To stay the course on any long-term investment plan, it is vital to understand the role that markets play in setting the prices of our stocks, bonds, and real assets.
A market can be a stock exchange, a housing market, or your local farmers market. They all provide us with the prices we need to make decisions on what is best for us.
The financial markets may seem like a rollercoaster to some, but not to those that understand how markets work to reward the disciplined, long-term investor.
Our strategy starts with simply understanding how markets work, and why we think more than any other strategy they give us the best chances to meet our clients' financial goals.
Investing in the Markets
Despite popular belief, the financial markets are not meant to make you rich. Rather, they serve as a mechanism for companies to raise the money necessary to drive business growth.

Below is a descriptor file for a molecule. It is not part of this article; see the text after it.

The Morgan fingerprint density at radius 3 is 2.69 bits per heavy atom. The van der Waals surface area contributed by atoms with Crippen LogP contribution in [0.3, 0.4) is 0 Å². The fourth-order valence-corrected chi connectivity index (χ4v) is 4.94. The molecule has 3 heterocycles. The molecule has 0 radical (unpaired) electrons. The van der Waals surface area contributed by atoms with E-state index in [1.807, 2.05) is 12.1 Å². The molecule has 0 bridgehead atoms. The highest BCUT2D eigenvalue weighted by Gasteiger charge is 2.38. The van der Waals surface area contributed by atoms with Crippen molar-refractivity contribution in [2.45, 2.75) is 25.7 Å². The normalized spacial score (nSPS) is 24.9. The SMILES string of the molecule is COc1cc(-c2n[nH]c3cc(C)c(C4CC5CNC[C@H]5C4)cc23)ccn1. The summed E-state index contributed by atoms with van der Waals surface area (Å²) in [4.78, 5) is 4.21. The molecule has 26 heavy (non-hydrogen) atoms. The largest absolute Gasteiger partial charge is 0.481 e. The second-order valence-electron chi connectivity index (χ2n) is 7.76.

But, they serve a vital function in making our economy work which often leads to generous rewards for those that participate in them.
When compared to what an investor can expect in savings (Treasury Bills) or bonds, even the declines in the market seem inconsequential for those with a long-term view.
The markets gives us tools to allow us to structure portfolios that give us the best chance to outpace inflation and taxes - allowing us to keep more of our hard earned savings and diversifying our risks.
1) Long-term Rewards. Monthly growth of $1, 1926-2014 in US dollars. Indices are not available for direct investment. Their performance does not reflect the expenses associated with the management of an actual portfolio. Past performance is no guarantee of future results. US Small Cap Index is the CRSP 6–10 Index; US Large Cap Index is the S&P 500 Index; Long-Term Government Bonds Index is 20-year US government bonds; Treasury Bills are One-Month US Treasury bills; Inflation is the Consumer Price Index. CRSP data provided by the Center for Research in Security Prices, The S&P data are provided by Standard & Poor’s Index Services Group. University of Chicago. Bonds, T-bills, and inflation data © Stocks, Bonds, Bills, and Inflation Yearbook™, Ibbotson Associates, Chicago (annually updated work by Roger G. Ibbotson and Rex A. Sinquefield).